Early last year, a panel of the Fifth US Circuit Court of Appeals ruled in Adar v. Smith that Louisiana was required to issue a new birth certificate naming two men as the parents of a child born in Louisiana, after the couple adopted the child together in New York. The Louisiana registrar of vital records refused to issue the birth certificate with both fathers' names because unmarried couples are not permitted to adopt in Louisiana.
Well, the court granted the state's motion for rehearing en banc, and tomorrow all the judges on the 5th Circuit will hear oral argument in the case. The state is making an insidious argument that threatens the validity of all second-parent adoptions across state lines. While conceding that the adoptions are valid in the states where they were issued and bind the parties who litigated in all states, Louisiana is arguing that the Full Faith and Credit Clause of the Constitution does not require it to enforce an adoption decree that is against its public policy.
The Full Faith and Credit Clause requires states to enforce judgments from the courts of other states, without regard to their own public policies. A state is not required, however, to give Full Faith and Credit to another state's laws. An adoption decree is a judgment, but Louisiana is saying that the law that allowed a gay male couple to adopt in New York is what is really at issue and it is not required to give Full Faith and Credit to that, at least when it comes to enforcement through issuing a birth certificate that could not be issued under Louisiana's laws.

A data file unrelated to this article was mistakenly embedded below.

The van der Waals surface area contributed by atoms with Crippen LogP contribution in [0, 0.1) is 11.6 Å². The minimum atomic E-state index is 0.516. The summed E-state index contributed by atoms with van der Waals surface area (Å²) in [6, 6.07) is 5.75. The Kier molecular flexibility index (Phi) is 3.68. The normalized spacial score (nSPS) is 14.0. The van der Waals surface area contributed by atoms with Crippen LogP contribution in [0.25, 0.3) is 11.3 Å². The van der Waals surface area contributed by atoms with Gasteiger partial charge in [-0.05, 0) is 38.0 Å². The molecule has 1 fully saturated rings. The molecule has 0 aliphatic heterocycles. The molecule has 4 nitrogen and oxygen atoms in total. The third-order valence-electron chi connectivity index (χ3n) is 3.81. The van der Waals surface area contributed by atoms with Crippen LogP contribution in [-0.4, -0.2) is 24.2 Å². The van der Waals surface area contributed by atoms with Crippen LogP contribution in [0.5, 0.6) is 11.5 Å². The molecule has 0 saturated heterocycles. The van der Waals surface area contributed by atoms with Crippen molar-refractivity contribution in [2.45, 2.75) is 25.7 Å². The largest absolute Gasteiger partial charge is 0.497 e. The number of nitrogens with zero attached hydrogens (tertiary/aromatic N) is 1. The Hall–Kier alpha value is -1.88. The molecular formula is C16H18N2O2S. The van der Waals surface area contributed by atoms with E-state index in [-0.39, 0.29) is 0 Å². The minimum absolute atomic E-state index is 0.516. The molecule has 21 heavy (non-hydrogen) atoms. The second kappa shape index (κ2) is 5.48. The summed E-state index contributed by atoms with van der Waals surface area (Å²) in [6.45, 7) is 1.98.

It's an argument that should lose. The 10th Circuit ruled four years ago in Finstuen v. Crutcher that an Oklahoma statute refusing to recognize adoptions from other states by same-sex couples and provide new birth certificates was unconstitutional. In the pending case, Louisiana tries to distinguish that opinion, but also argues that it was just plain wrong. If the 5th Circuit sides with the state, that will set up a Circuit split that could only be resolved by the US Supreme Court.
The state's argument also reminds me of the permutations argued by Lisa Miller in the longstanding litigation over Virginia's obligation to recognize Vermont's determination that Janet Jenkins is a parent of the child they planned together and entitled to visitation or custody. While that case turned on a specific federal statute requiring recognition of custody rulings from other states, rather than on the Full Faith and Credit Clause, after Miller lost on Virginia's obligation to recognize the Vermont order she argued that the statute did not require Virginia to enforce the Vermont order. It's a distinction with no legal difference, and Miller keeps losing.
While this case involves two men, Oren Adar and Mickey Rae Smith, Lousiana claims it would not issue an amended birth certificate for any unmarried couple who adopted a child born in Louisiana, because Lousiana prohibits such adoptions. A friend of the court brief filed on behalf of two law professors, Joan Hollinger and Barbara Bennett Woodhouse, and one of the most distinguished family law practitioner in Texas, Harry Tindall, who was chair of the committee that wrote changes to the Uniform Parentage Act, argues that this is unconstitutional discrimination against children of unmarried parents. I find it no accident that the first US Supreme Court case declaring discrimination against nonmarital children unconstitutional also came from Louisiana.
Lousiana's response to this? Essentially they say that while it is unconstitutional to discriminate against a child born to an unmarried couple, it is not unconstitutional to discriminate against a child adopted by an unmarried couple. Really.
The court will release a recording of the oral argument (here), but probably not until next week.